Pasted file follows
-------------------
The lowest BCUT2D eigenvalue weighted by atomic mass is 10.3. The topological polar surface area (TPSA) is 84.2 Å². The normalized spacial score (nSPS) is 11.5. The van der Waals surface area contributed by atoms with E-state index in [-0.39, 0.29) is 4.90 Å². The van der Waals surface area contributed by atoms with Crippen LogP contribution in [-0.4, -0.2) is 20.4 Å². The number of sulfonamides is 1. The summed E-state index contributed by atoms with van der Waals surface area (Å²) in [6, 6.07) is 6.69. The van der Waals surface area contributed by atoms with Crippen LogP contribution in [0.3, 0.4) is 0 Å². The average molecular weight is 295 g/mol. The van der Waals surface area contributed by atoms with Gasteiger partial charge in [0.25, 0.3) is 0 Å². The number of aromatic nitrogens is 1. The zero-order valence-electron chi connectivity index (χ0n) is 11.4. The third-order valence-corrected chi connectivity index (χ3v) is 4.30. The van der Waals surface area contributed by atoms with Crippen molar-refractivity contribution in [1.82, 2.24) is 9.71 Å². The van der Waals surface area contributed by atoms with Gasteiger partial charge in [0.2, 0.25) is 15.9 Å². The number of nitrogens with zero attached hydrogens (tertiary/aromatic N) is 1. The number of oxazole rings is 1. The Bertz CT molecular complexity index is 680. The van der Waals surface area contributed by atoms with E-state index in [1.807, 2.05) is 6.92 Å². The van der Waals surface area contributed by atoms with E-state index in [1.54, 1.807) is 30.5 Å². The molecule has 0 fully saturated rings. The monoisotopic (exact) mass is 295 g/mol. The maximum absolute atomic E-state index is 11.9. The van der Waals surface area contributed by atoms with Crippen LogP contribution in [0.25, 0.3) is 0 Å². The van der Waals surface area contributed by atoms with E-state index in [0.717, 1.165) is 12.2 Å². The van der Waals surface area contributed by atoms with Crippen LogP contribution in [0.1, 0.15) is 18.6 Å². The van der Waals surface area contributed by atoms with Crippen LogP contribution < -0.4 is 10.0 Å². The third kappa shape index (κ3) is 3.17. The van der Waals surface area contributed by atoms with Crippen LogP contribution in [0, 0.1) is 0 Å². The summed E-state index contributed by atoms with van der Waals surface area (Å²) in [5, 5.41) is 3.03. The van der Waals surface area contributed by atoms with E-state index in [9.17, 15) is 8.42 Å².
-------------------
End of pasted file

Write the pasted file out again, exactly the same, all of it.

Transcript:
The lowest BCUT2D eigenvalue weighted by atomic mass is 10.3. The topological polar surface area (TPSA) is 84.2 Å². The normalized spacial score (nSPS) is 11.5. The van der Waals surface area contributed by atoms with E-state index in [-0.39, 0.29) is 4.90 Å². The van der Waals surface area contributed by atoms with Crippen LogP contribution in [-0.4, -0.2) is 20.4 Å². The number of sulfonamides is 1. The summed E-state index contributed by atoms with van der Waals surface area (Å²) in [6, 6.07) is 6.69. The van der Waals surface area contributed by atoms with Crippen LogP contribution in [0.3, 0.4) is 0 Å². The average molecular weight is 295 g/mol. The van der Waals surface area contributed by atoms with Gasteiger partial charge in [0.25, 0.3) is 0 Å². The number of aromatic nitrogens is 1. The zero-order valence-electron chi connectivity index (χ0n) is 11.4. The third-order valence-corrected chi connectivity index (χ3v) is 4.30. The van der Waals surface area contributed by atoms with Crippen molar-refractivity contribution in [1.82, 2.24) is 9.71 Å². The van der Waals surface area contributed by atoms with Gasteiger partial charge in [0.2, 0.25) is 15.9 Å². The number of nitrogens with zero attached hydrogens (tertiary/aromatic N) is 1. The number of oxazole rings is 1. The Bertz CT molecular complexity index is 680. The van der Waals surface area contributed by atoms with E-state index in [1.807, 2.05) is 6.92 Å². The van der Waals surface area contributed by atoms with E-state index in [1.54, 1.807) is 30.5 Å². The molecule has 0 fully saturated rings. The monoisotopic (exact) mass is 295 g/mol. The maximum absolute atomic E-state index is 11.9. The van der Waals surface area contributed by atoms with Crippen LogP contribution in [0.25, 0.3) is 0 Å². The van der Waals surface area contributed by atoms with E-state index in [0.717, 1.165) is 12.2 Å². The van der Waals surface area contributed by atoms with Crippen LogP contribution in [0.1, 0.15) is 18.6 Å². The van der Waals surface area contributed by atoms with Crippen LogP contribution < -0.4 is 10.0 Å². The third kappa shape index (κ3) is 3.17. The van der Waals surface area contributed by atoms with Crippen LogP contribution in [0, 0.1) is 0 Å². The summed E-state index contributed by atoms with van der Waals surface area (Å²) in [5, 5.41) is 3.03. The van der Waals surface area contributed by atoms with E-state index in [9.17, 15) is 8.42 Å².